In today’s world of TV and video measurement, consumers are two steps ahead of the industry’s measurement players; when mainstream consumers shifted from cross-platform video consumption to a more pervasive video experience, mixing traditional live TV with on-demand video streaming services, in-app video, and social video, traditional measurement companies took several years to recognize the importance of measuring cross-platform video.
The Evolution of Television
- 1950–1990 – Traditional Linear TV
- 1990–2000 – Time shifted TV
- 2000–2010 – Digital on demand TV and emergence of digital only streaming services
- 2010–2016 – Mobile era and expansion of the digital device spectrum for video = liquid consumers
2016 onwards – the disappearance of the borders between traditional TV and new TV. Video everywhere, social video, programmatic content, and advertising, cross-platform advertising
Standardization – TV and Digital
It is clear that TV measurement needs standardization. It is not easy to compare the time that a consumer spends watching linear and live TV since the consumer’s attention is likely divided across multiple other activities – versus another consumer who spends 35 seconds of undivided attention on Twitter/Facebook watching a football game on a smartphone screen. We need to find a solution to measure attention and engagement across all platforms and channels, and we need to have deep capabilities to track all video consumption, even in-app video, to help the industry really understand consumers’ video consumption.
While many new digital services already offer built-in analytics, these are not developed using independent data sources, and so an overall industry comparison is not possible. Video services themselves will always have some bias in their measurement practices, and again – they only build a picture of the consumer around that one service. While this may be sufficient in cases where the consumer is only spending his/her time on that one service.
Numbers are not Enough
Attractive audience reach and engagement numbers are an asset to any media company, but they are not enough. We also need data that offers deep granularity, so that we can explore complex consumer behavior – for example, being able to identify the segment of consumers who watched the same program on multiple devices. This is the problem with today’s fusion methodologies: they do not provide such levels of data deep-dives or breakdowns. Today, two significant behavioral changes in consumers are redefining the entertainment landscape. These changes require television networks and advertisers to evolve rapidly to keep their shows, content, and ad buys relevant to a demanding consumer set.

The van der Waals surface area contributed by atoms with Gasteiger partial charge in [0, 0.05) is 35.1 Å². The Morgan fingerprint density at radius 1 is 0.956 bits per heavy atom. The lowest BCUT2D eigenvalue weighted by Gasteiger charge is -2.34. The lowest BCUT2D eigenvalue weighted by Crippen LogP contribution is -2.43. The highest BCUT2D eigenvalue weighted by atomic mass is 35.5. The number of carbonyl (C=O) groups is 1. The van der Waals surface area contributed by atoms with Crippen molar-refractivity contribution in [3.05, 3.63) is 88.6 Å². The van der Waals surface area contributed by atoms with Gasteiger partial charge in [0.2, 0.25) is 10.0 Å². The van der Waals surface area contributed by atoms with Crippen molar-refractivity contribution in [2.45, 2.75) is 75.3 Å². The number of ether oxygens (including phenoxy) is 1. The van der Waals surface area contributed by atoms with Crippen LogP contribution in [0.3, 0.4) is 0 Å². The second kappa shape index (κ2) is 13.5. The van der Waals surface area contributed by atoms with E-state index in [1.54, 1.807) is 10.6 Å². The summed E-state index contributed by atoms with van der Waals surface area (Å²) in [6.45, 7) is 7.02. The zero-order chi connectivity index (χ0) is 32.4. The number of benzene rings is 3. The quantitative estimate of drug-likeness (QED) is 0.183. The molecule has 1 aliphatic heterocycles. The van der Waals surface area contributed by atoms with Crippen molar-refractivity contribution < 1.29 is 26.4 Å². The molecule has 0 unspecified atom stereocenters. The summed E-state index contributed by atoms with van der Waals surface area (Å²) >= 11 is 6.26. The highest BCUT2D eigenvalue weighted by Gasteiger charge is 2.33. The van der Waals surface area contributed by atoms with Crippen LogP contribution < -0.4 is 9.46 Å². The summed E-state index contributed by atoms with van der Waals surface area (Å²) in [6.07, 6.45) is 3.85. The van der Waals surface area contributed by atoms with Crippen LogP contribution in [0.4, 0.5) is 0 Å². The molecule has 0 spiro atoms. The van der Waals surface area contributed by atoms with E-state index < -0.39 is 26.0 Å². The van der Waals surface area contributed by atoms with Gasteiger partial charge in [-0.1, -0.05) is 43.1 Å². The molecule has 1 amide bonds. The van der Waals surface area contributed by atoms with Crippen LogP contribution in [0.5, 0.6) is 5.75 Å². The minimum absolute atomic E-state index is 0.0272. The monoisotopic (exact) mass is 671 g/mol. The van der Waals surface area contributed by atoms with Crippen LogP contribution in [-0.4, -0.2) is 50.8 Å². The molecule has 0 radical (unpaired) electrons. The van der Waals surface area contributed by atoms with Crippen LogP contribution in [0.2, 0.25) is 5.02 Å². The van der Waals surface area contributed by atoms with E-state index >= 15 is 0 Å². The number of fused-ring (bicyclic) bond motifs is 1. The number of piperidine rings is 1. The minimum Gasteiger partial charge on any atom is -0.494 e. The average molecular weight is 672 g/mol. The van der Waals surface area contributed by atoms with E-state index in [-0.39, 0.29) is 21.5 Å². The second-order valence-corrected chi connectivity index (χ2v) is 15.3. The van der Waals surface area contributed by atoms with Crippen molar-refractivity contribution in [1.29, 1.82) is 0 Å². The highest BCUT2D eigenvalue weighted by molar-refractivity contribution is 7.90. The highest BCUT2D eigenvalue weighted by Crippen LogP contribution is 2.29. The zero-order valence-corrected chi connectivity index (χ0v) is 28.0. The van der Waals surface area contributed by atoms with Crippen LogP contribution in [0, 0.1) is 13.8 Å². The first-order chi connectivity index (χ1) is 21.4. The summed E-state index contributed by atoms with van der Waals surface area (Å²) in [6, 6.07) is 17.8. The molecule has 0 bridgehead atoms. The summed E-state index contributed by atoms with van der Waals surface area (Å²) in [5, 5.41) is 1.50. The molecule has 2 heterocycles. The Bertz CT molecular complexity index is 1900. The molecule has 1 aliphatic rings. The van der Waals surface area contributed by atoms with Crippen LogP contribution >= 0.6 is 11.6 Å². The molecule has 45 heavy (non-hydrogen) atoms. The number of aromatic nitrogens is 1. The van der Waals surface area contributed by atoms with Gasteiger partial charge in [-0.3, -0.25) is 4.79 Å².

People now consume television via time-shifted DVR, online (legally), online (illegally), mobile device, Internet streaming to TV, and a wide variety of other methods.
λ Viewers now consume multiple forms of media at the same time, such as watching TV on a television while checking Facebook on a mobile. This is commonly referred to as two-, three-, or multiscreen viewing.
Today, households have multiple televisions and watch multiple programs simultaneously. They engage in multiscreen viewing, and consume many streams of relevant and irrelevant data while watching television. Networks push advertising through a wide variety of channels but, more importantly, consumers now have a measure of control by reaching out to networks through social media and other digital properties, in real time.
The opportunity for networks and advertisers is huge; they can not only provide relevant, interesting content that keeps viewers engaged, but also grow relationships that are driven by the consumers’ stated needs, wants, and interests. The value of a click, an eyeball, or a connection when a consumer makes a choice to participate is infinitely higher than that of a passive action, like viewing a commercial.